“Andrew Humphrey was a Union general,” he recited, recalling as best he could from his eighth grade history class, “The peak isn’t quite four miles high. Okay, white hair and green shoes I get, the snow and the tree line. Facing east?”

“If Humphrey is looking east,” Cody said, filling in the blanks, “Then his back is West. And if the treasure is in his back pocket, it’s somewhere halfway up the West side of the peak.”

“But the peak is freakin’ huge, Conner. How the hell are we supposed to know where on the West side to look?”

“It’ll have something to do with that raven’s shadow line. I haven’t figured that one out yet. But I figure by the time we get there we’ll have it solved, or else we’ll figure it out when we get there. No big deal.”

For the first time since his brother came to him with the idea two weeks earlier, Cody started to get excited. What if Conner was right? Was there actually a treasure out there, just waiting for someone to stumble across it?

“You’d really have to know the mountain to understand that clue,” Cody said, mostly to himself. “Not a lot of people would get that.”

“And you’ve got to figure that most of the people capable of solving the clue are just going to be like ‘That’s too much work, it’s not worth the effort. Someone else will get there first’, et cetera.” Conner said, seizing the opportunity to reinforce his brother’s optimism.

“A lot of people are going to give up before they even start,” Cody agreed. He flipped through more of the pages in the folder. “You really did your research on this didn’t you?”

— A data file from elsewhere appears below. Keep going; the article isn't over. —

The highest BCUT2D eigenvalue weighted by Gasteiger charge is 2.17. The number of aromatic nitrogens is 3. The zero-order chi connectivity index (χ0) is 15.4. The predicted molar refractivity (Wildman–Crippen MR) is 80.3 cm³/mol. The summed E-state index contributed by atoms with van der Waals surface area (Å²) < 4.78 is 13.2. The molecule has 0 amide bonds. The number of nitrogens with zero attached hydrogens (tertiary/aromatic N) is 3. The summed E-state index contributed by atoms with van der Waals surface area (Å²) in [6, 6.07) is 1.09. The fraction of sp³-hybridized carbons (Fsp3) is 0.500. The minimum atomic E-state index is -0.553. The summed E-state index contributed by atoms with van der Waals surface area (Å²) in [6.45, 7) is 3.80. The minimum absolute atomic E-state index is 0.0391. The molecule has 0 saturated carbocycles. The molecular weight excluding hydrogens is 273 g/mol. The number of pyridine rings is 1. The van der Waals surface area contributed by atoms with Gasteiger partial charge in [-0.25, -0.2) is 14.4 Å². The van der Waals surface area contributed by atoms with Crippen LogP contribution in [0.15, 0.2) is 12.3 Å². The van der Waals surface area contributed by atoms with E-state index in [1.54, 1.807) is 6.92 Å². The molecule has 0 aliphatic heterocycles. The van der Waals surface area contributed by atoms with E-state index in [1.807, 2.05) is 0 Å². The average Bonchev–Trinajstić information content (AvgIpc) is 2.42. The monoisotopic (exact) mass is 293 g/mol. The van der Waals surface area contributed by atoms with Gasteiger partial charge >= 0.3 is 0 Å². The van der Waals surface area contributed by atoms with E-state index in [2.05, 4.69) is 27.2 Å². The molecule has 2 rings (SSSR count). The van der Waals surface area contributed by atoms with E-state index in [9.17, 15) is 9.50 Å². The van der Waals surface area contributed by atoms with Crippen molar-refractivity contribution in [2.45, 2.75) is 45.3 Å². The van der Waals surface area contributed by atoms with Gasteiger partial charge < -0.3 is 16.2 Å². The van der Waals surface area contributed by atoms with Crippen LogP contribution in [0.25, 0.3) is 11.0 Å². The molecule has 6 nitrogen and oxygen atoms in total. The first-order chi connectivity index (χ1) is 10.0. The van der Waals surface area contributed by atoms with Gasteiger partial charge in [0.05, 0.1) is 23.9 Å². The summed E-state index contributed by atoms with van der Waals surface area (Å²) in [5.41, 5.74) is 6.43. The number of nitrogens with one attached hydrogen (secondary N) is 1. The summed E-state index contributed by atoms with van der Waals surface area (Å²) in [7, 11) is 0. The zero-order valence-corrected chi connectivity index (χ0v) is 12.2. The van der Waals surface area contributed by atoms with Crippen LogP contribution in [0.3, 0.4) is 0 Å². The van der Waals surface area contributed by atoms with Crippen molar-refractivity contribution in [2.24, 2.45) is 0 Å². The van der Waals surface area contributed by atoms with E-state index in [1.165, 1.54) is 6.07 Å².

They rode in silence for another minute.

“This is going to be awesome,” Cody said quietly.

“I know, right?” Conner exploded, excited to see his brother finally getting into the expedition. He drove for another few miles, unable to shake the grin from his face.

“Thanks,” Cody said a few minutes later.

“For what?”

“For dragging me on this. For getting me out of the house and making me do something.”

“You’d do the same for me.”

“…yeah, probably,” Cody agreed.

“It’s been a rough year.”

“I guess I needed this,” Cody said.

“I think so too.”

They were quiet for another minute.

“If we find the treasure, do you think I’d have to give her half?” Cody said.

“I don’t know,” Conner said. “I guess if you declare it, you would.”

“Probably have to pay taxes on it all,” Cody said.

“Oh yeah, definitely.”

The sound of tires on the road dominated the cab.

“Okay, I have an idea,” Cody said. “If we find anything, it’s all yours.”

“I’m listening,” Conner said, cracking a smile.

“Not permanently, douche. Just until the divorce is final. Then you give me my half.”

Conner thought about it. “I guess it could work.”

“Sure it would. Ownership is nine-tenths of the law,” Cody said.

“I’ll ask Brit about it. She’d know for sure.”

“You marrying a CPA was a pretty smooth move,” Cody said.

“I didn’t just marry her to get my taxes done for free,” Conner said, but then he noticed the tiny twinge of hurt that had colored his brother’s words. He reached over and turned on the radio to break the silence. A wailing electric guitar solo poured from the speakers.

“Oh man, Peter Frampton is the man!” Cody said.

“Hang on, hang on, I love this part,” Conner said. He took his hands off of the wheel and mimed the guitar solo. “Do yooooooouuuuu, YOU!” He shouted along with the radio, and his brother joined in on the rest of the lyric.

“Feeeeeeeeel like I do!!”